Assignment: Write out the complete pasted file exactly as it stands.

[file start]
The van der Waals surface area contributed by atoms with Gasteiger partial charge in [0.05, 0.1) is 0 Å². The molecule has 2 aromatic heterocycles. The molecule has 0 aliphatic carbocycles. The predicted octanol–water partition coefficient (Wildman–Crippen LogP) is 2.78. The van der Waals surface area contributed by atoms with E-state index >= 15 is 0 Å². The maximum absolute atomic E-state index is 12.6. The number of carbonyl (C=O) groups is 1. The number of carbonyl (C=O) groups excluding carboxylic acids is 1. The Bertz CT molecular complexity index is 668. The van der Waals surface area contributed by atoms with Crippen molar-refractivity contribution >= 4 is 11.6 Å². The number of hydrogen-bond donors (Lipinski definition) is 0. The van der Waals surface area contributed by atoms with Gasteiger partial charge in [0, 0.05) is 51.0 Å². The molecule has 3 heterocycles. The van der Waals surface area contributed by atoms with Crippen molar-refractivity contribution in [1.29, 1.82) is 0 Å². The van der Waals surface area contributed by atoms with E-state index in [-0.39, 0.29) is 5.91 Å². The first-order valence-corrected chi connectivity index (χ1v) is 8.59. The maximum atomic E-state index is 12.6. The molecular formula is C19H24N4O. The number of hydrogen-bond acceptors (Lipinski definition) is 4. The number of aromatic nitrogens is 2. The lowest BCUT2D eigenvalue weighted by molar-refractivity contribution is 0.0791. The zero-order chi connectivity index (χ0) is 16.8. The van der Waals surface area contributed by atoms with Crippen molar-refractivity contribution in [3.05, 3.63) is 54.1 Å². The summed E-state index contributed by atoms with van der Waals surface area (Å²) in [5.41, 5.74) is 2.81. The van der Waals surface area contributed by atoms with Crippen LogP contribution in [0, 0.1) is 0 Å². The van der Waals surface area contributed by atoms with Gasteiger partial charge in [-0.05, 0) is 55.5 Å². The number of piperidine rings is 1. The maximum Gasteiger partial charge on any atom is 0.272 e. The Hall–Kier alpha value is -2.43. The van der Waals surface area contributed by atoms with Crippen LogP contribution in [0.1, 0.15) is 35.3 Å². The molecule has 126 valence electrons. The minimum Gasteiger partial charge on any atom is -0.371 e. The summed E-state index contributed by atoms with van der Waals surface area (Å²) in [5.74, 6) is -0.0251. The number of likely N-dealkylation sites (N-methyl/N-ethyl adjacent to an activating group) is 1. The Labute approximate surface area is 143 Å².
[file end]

The van der Waals surface area contributed by atoms with Gasteiger partial charge in [0.05, 0.1) is 0 Å². The molecule has 2 aromatic heterocycles. The molecule has 0 aliphatic carbocycles. The predicted octanol–water partition coefficient (Wildman–Crippen LogP) is 2.78. The van der Waals surface area contributed by atoms with E-state index >= 15 is 0 Å². The maximum absolute atomic E-state index is 12.6. The number of carbonyl (C=O) groups is 1. The number of carbonyl (C=O) groups excluding carboxylic acids is 1. The Bertz CT molecular complexity index is 668. The van der Waals surface area contributed by atoms with Crippen molar-refractivity contribution >= 4 is 11.6 Å². The number of hydrogen-bond donors (Lipinski definition) is 0. The van der Waals surface area contributed by atoms with Gasteiger partial charge in [0, 0.05) is 51.0 Å². The molecule has 3 heterocycles. The van der Waals surface area contributed by atoms with Crippen molar-refractivity contribution in [1.29, 1.82) is 0 Å². The van der Waals surface area contributed by atoms with E-state index in [-0.39, 0.29) is 5.91 Å². The first-order valence-corrected chi connectivity index (χ1v) is 8.59. The maximum atomic E-state index is 12.6. The molecular formula is C19H24N4O. The number of hydrogen-bond acceptors (Lipinski definition) is 4. The number of aromatic nitrogens is 2. The lowest BCUT2D eigenvalue weighted by molar-refractivity contribution is 0.0791. The zero-order chi connectivity index (χ0) is 16.8. The van der Waals surface area contributed by atoms with Crippen molar-refractivity contribution in [3.05, 3.63) is 54.1 Å². The summed E-state index contributed by atoms with van der Waals surface area (Å²) in [5.41, 5.74) is 2.81. The van der Waals surface area contributed by atoms with Crippen LogP contribution in [0, 0.1) is 0 Å². The van der Waals surface area contributed by atoms with Gasteiger partial charge in [-0.05, 0) is 55.5 Å². The number of piperidine rings is 1. The maximum Gasteiger partial charge on any atom is 0.272 e. The Hall–Kier alpha value is -2.43. The van der Waals surface area contributed by atoms with Crippen LogP contribution in [0.1, 0.15) is 35.3 Å². The molecule has 126 valence electrons. The minimum Gasteiger partial charge on any atom is -0.371 e. The summed E-state index contributed by atoms with van der Waals surface area (Å²) in [5.74, 6) is -0.0251. The number of likely N-dealkylation sites (N-methyl/N-ethyl adjacent to an activating group) is 1. The Labute approximate surface area is 143 Å².